Sara Brumfield said she lives in the area and rides her bicycle down Pounding Creek, and questioned how the traffic flow would work, as people can access the road from both Dick Woods Road and Miller School Road.
“The cars won’t be able to pass each other — the gravel road itself is poorly maintained, often floods out and is dangerous down the sides,” she said. “When you get a situation where you have 30 cars a day, that’s 60 trips going in and out. Those are people passing each other alongside bicyclists and things like that, and it makes that entire situation really dangerous.”
Sally Tucker said she also lives nearby and was walking down the road when the organization was doing a test run.
“I had at least six, eight cars pass me, and that’s worse than rush hour on a normal day, and I just can’t imagine when you’re going to have 100, possibly 200 people camping there,” she said. “That road is not going to handle that kind of traffic.”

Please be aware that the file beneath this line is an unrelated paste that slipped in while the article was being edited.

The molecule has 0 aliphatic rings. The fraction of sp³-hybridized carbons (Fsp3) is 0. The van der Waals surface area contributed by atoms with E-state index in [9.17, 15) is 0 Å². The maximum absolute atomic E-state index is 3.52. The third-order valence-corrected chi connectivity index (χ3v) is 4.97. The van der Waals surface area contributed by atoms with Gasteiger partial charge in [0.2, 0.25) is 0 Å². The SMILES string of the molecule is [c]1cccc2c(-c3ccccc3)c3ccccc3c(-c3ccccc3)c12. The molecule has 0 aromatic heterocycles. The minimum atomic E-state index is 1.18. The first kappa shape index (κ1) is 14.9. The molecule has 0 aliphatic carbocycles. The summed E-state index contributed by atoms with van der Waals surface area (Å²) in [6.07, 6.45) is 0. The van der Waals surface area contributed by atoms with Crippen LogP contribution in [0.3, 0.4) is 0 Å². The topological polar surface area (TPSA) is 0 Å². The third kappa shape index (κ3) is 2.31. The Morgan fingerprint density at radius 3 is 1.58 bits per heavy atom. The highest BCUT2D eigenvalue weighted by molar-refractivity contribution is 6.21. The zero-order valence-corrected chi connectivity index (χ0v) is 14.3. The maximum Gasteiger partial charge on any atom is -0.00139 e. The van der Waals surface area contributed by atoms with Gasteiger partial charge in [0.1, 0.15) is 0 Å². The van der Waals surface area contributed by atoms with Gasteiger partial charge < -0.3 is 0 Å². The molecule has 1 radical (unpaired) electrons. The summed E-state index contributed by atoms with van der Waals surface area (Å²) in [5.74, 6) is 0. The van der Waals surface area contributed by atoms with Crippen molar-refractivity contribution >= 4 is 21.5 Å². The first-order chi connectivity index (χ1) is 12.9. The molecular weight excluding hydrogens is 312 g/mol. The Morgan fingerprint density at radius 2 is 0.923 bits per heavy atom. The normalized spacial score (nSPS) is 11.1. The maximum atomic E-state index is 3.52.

Scott Clark, a county senior planner reviewing the project, said the Virginia Department of Transportation is part of the review process.
Cunningham said a VDOT representative came to the site to look at the entrance, and the camp was told it would need a commercial entrance.
“And we would definitely entertain looking and hearing more [from] VDOT and what to do with the road to make it more safe,” he said.
In a first-round review from county staff, Clark said the county does not have major concerns about the appropriateness of this use, as it is “relatively low impact” and could revert to forestry or agriculture uses in the future, but there are concerns about traffic generation and road conditions.
“We strongly recommend that you consider revising your application to commit to use of bus shuttles from elsewhere in the area, so that individual vehicles do not need to use Pounding Branch Road for camper drop-off and pickup,” the comments said.
Another person at the community meeting questioned the diversity of the campers and staff seen in photos of the organization.
“Why is that, and is there some plan to address that?” questioned Steven Rosenfield. “Or are there scholarship plans in the offering? … How can you explain why there’s so much whiteness, and what are your plans?”